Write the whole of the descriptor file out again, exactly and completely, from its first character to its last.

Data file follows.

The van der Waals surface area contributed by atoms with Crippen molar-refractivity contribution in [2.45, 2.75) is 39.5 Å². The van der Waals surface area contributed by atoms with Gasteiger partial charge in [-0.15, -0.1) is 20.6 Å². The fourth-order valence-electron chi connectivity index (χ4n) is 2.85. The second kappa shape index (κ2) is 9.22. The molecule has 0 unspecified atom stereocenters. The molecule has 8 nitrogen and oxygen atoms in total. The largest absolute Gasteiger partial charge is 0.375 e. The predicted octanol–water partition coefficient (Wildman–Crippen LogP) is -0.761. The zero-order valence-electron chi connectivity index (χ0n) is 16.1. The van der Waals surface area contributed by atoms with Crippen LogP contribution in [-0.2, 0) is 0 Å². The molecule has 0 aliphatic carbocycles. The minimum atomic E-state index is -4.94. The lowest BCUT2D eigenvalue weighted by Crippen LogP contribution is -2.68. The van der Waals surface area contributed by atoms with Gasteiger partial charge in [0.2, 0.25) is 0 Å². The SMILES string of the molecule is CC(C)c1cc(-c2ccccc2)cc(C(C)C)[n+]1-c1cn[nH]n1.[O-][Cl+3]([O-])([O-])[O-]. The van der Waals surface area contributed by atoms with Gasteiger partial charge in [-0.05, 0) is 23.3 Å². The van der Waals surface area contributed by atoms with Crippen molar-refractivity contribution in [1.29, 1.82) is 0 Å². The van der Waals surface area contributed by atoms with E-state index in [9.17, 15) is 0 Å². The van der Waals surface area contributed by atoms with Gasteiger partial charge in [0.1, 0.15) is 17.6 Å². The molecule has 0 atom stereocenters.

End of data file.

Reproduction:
The van der Waals surface area contributed by atoms with Crippen molar-refractivity contribution in [2.45, 2.75) is 39.5 Å². The van der Waals surface area contributed by atoms with Gasteiger partial charge in [-0.15, -0.1) is 20.6 Å². The fourth-order valence-electron chi connectivity index (χ4n) is 2.85. The second kappa shape index (κ2) is 9.22. The molecule has 0 unspecified atom stereocenters. The molecule has 8 nitrogen and oxygen atoms in total. The largest absolute Gasteiger partial charge is 0.375 e. The predicted octanol–water partition coefficient (Wildman–Crippen LogP) is -0.761. The zero-order valence-electron chi connectivity index (χ0n) is 16.1. The van der Waals surface area contributed by atoms with Crippen LogP contribution in [-0.2, 0) is 0 Å². The molecule has 0 aliphatic carbocycles. The minimum atomic E-state index is -4.94. The lowest BCUT2D eigenvalue weighted by Crippen LogP contribution is -2.68. The van der Waals surface area contributed by atoms with Gasteiger partial charge in [0.2, 0.25) is 0 Å². The SMILES string of the molecule is CC(C)c1cc(-c2ccccc2)cc(C(C)C)[n+]1-c1cn[nH]n1.[O-][Cl+3]([O-])([O-])[O-]. The van der Waals surface area contributed by atoms with Gasteiger partial charge in [-0.05, 0) is 23.3 Å². The van der Waals surface area contributed by atoms with Crippen molar-refractivity contribution in [1.29, 1.82) is 0 Å². The van der Waals surface area contributed by atoms with E-state index in [9.17, 15) is 0 Å². The van der Waals surface area contributed by atoms with Gasteiger partial charge in [0.1, 0.15) is 17.6 Å². The molecule has 0 atom stereocenters.